When you use one of our products we ask for your permission to collect travel time information on an anonymous basis. The vast majority of you do, indeed grant us that permission. When you connect your TomTom to a computer we aggregate this information and use it for a variety of applications, most importantly to create high quality traffic information and to route you around traffic jams.
We also make this information available to local governments and authorities. It helps them to better understand where congestion takes
place, where to build new roads and how to make roads safer.
We are actively promoting the use of this information because we believe we can help make roads safer and less congested.
We are now aware that the police have used traffic information that you have helped to create to place speed cameras at dangerous locations where the average speed is higher than the legally allowed speed limit. We are aware a lot of our customers do not like the idea and we will look at if we should allow this type of usage.
2) This is what we really do with the data;
- We ask for your permission to collect historical data. You can opt in or opt out and can disable the data collection function at any time.
- If you are using a LIVE device, you receive traffic information in real time and you automatically contribute to generating traffic information.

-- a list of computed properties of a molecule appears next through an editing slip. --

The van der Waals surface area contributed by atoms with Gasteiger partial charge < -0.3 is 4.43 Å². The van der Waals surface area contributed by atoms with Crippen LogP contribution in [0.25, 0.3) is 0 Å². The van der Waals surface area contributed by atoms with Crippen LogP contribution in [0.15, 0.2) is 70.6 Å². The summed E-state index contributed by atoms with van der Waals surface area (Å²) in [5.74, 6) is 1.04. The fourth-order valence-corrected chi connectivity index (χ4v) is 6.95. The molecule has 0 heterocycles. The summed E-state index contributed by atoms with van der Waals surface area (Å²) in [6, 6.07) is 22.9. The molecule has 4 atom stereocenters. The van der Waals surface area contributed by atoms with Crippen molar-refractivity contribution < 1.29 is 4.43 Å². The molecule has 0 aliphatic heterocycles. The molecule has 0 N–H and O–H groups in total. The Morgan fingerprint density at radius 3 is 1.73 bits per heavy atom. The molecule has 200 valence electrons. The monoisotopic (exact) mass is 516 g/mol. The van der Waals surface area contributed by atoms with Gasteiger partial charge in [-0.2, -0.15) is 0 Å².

- We make all traffic data anonymous. We can never trace it back to you or your device.
- We turn anonymous data into traffic information to give you the fastest route available and route you through traffic jams in real time.
- We are working with road authorities around the world to use anonymous traffic information to help make roads flow more efficiently and safer.
- Our goal is to create a driver community capable of reducing traffic congestion for everyone.
Waze is a mobile smart-phone application that lets you see real-time traffic information from other Waze users, and share it. Basically, it uses your smart-phone as a probe. It also lets you update the network (of course if the network is still incomplete, real-time traffic data is almost assuredly sparse). This really depends on critical mass, as I described in this paper:
And lagged information may in some instances be worse than no (or historical average) information.
Arterial traffic available on Google Maps for selected cities (including Minneapolis).
It seems they are doing it from Google Maps for Mobile, and getting automatic feedback of location from GPS-enabled online users (and thereby deriving speed). Clearly this is a good thing for traffic data nerds, and critical mass for arterial travel times is a good thing, even if Google winds up being the dominant provider.